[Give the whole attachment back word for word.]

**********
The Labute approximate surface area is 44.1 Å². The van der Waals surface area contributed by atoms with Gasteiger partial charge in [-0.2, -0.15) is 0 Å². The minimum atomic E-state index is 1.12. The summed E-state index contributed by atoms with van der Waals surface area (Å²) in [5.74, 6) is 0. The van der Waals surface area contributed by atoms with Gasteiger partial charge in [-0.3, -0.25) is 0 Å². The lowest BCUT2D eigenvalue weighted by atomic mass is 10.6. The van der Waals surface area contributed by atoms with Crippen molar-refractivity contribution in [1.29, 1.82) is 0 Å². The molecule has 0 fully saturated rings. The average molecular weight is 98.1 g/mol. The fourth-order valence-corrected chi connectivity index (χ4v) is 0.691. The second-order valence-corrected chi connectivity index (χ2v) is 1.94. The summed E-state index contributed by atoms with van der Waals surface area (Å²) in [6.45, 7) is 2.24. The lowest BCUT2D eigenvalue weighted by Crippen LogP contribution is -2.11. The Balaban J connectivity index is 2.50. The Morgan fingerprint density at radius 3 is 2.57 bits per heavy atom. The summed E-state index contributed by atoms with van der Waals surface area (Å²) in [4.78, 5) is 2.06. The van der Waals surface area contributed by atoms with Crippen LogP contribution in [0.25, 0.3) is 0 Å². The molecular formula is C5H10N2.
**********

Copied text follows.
The Labute approximate surface area is 44.1 Å². The van der Waals surface area contributed by atoms with Gasteiger partial charge in [-0.2, -0.15) is 0 Å². The minimum atomic E-state index is 1.12. The summed E-state index contributed by atoms with van der Waals surface area (Å²) in [5.74, 6) is 0. The van der Waals surface area contributed by atoms with Gasteiger partial charge in [-0.3, -0.25) is 0 Å². The lowest BCUT2D eigenvalue weighted by atomic mass is 10.6. The van der Waals surface area contributed by atoms with Crippen molar-refractivity contribution in [1.29, 1.82) is 0 Å². The molecule has 0 fully saturated rings. The average molecular weight is 98.1 g/mol. The fourth-order valence-corrected chi connectivity index (χ4v) is 0.691. The second-order valence-corrected chi connectivity index (χ2v) is 1.94. The summed E-state index contributed by atoms with van der Waals surface area (Å²) in [6.45, 7) is 2.24. The lowest BCUT2D eigenvalue weighted by Crippen LogP contribution is -2.11. The Balaban J connectivity index is 2.50. The Morgan fingerprint density at radius 3 is 2.57 bits per heavy atom. The summed E-state index contributed by atoms with van der Waals surface area (Å²) in [4.78, 5) is 2.06. The van der Waals surface area contributed by atoms with Crippen LogP contribution in [0.25, 0.3) is 0 Å². The molecular formula is C5H10N2.